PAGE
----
DuBois named Bander professor of medical ethics

James DuBois, DSc, PhD, recently was installed as the Steven J. Bander Professor of Medical Ethics and Professionalism.
James DuBois, DSc, PhD, recently was installed as the Steven J. Bander Professor of Medical Ethics and Professionalism.

James M. DuBois, DSc, PhD, has been named the Steven J. Bander Professor of Medical Ethics and Professionalism at Washington University School of Medicine in St. Louis.

DuBois, a professor of medicine, was installed by Washington University Chancellor Mark S. Wrighton and Larry J. Shapiro, MD, executive vice chancellor for medical affairs and dean of the School of Medicine.

“The generosity of the Banders will enable James DuBois to remain at the forefront of medical ethics and continue his important research and teaching,” Wrighton said. “We are extremely grateful for this gift, which will benefit clinicians and researchers for generations to come.”

Added Shapiro: “James DuBois is an innovator in his field who is working to understand individual and environmental factors that contribute to professionalism and professional lapses. He is an excellent choice for this honor.”

In his research, DuBois develops measures to assess outcomes of training programs in ethics and professionalism in medicine and conducts social science studies of patient and research participant attitudes. His lab translates these findings into evidence-based training programs and policy recommendations.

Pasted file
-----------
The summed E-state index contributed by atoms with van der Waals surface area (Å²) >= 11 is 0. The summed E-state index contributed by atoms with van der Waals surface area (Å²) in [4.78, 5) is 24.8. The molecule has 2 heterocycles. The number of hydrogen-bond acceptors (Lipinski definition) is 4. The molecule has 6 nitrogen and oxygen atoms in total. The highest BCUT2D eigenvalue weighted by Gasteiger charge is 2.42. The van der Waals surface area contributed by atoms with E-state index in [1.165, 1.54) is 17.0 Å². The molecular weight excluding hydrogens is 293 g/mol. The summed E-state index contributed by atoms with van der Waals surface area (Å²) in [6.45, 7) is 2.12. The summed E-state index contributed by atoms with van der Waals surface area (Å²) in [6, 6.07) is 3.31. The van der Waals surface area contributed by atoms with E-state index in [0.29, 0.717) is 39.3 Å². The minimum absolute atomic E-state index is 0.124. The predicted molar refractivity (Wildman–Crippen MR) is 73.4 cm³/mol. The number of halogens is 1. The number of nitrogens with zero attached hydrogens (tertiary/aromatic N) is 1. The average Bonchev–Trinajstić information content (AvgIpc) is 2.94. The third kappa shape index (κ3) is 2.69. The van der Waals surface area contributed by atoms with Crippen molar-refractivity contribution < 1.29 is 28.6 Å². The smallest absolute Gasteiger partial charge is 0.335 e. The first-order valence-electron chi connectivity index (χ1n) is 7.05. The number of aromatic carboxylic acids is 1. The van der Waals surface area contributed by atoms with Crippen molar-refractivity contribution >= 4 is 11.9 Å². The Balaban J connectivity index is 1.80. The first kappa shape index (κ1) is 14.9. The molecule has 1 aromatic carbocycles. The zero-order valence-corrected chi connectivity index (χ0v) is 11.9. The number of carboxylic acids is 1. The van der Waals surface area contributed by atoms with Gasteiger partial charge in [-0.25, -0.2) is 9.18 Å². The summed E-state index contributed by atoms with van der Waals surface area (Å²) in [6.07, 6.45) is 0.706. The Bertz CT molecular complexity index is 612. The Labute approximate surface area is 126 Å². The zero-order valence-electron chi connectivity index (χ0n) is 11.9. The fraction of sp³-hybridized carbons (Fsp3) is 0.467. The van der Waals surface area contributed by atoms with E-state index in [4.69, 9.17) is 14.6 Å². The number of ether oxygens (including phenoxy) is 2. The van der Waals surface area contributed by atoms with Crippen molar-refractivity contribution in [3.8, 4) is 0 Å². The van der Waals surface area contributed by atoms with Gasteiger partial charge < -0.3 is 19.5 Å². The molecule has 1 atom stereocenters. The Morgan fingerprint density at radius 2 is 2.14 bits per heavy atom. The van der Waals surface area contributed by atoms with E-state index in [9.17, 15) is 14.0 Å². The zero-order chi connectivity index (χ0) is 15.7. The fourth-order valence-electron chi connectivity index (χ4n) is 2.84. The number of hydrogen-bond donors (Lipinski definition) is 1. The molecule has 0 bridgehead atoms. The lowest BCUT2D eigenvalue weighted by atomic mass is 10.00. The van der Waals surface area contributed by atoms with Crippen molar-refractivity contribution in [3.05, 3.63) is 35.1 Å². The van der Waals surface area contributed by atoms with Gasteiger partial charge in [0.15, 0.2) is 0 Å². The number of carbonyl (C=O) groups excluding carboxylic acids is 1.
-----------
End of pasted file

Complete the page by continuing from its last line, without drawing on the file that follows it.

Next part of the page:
DuBois started the first U.S. medical school training program focused on empirical research into bioethical topics. He founded and edits an award-winning bioethics journal with Johns Hopkins University Press that publishes stories of patients, family members and health-care providers.

With National Institutes of Health (NIH) funding, he also established and now directs the Professionalism and Integrity in Research Program, a workshop for researchers who have had compliance or integrity lapses in their labs. The program has been used by top research institutions in the United States, and it received the Health Improvement Institute’s 2013 Award for Innovation in Human Research Protections.

DuBois’ research and training programs have been funded by the NIH and the U.S. Office of Research Integrity since 2000. Several of his publications have won awards, including the 2014 Professionalism Article Prize from the American Board of Internal Medicine and the 2010 Best Article Prize of the Society of Research Administration.

Before coming to Washington University, DuBois had a 17-year career in medical ethics at Saint Louis University. There, he served as director of the PhD program in health-care ethics, director of the Bander Center for Medical Business Ethics and became the inaugural Hubert Maeder Professor of Health Care Ethics.

In 2007, he became director of the Center for Clinical Research Ethics within the Institute of Clinical and Translational Sciences at Washington University. In 2014, he joined the full-time faculty as a professor of medicine and also established the Professional and Social Issues Laboratory in the Department of Medicine.

He has served on committees of the Institute of Medicine, the United Network for Organ Sharing and the American Psychological Association. DuBois is a member of the NIH standing study section on Social and Ethical Issues in Research and serves on a data and safety monitoring board of the National Institute of Drug Abuse.